Re: The Singularity

Bryan Moss (
Wed, 8 Jul 1998 17:23:24 +0100

Dan Clemmensen wrote:

> > 2) Artificial Intelligence speeds up the
> > creation of more powerful computers and
> > intelligence’s. This seems wrong because
> > hardware and software power is already a major
> > factor in the increase of hardware and
> > software power. There is no reason to suggest
> > this trend would suddenly change.
> Yes, computer hardware and software have been
> contributing to the development of the next
> generation of computre hardware and software,
> but this is a relatively recent trend. Software
> and hardware development productivity is
> horrible, and IMO we are still taking baby
> steps. A breakthrough is not unreasonable.

But since the contribution is there it suggests that catchall technologies like "artificial intelligence" will be needed for software developers to keep the current rate of growth in software complexity. Where do you think a breakthrough might come from?

> > 3) A Super Intelligence emerges from a
> > distributed network, such as the Internet.
> > I think this goes against current
> > network/software/hardware models and that a
> > distributed intelligence would only emerge
> > under certain (possibly engineered)
> > circumstances that current trends in hardware,
> > software and the economy would not support.
> In my personal model, the SI is not purely an
> emergent phenomenon of the net. The net serves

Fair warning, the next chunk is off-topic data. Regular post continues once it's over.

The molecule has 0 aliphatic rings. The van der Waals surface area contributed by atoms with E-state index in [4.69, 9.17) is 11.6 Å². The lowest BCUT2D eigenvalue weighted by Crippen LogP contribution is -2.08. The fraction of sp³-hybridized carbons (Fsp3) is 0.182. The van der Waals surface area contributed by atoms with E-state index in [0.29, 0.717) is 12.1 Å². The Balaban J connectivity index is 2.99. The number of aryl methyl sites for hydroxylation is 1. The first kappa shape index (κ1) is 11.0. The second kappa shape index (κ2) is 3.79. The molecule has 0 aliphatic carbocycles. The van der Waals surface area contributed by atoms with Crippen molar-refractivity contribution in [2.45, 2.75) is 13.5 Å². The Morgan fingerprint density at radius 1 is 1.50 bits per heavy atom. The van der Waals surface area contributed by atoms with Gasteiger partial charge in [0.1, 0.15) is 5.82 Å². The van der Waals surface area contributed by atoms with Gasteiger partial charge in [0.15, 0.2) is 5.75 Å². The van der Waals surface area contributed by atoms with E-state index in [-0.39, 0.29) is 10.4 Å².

> as the raw material for a directed augmentation
> of an initial proto-SI that first emerges as the
> result of a catenation of a set of development
> tools and a human programmer.

Creating any kind of universal intelligence would be a massive task, even with genetic algorithms (which haven't had much success on large projects, let alone human level intelligence). And if you're expecting such an SI to "evolve" in the network you would need to have a very specific environment to get to display human-like qualities. This is unlikely to happen without a large co-operative effort to build the SI, which is unlikely due to risk factors, etc. Anyone with the kind of money and resources necessary to pull off such a project would have no obvious reason to do so.

> OK, let's take something very simple: Moore's
> law. We all know that Moore's law is simply an
> observation of a historical trend and cannot
> be assumed to have any predictive power, but the
> trend is quite robust and has already survived
> through several technological generations.
> Furthemore, it's fairly easy to see the next
> several steps, getting us through the next 20
> years without recourse to fundamental
> breakthroughs. 20 years of Moore's law gains us
> another factor of a million in each of several
> computer capability parameters.
> Instead of asking a radical singulatarian such
> as myself to comment, please allow me to ask you
> to predict the effect of this level of computing
> capacity on society.

People will have smaller faster more intelligent computers.

I think my real objection with the SI scenario is the idea that people think intelligence must also mean the ability to wake up one morning and decide to wreak havoc on the mortals.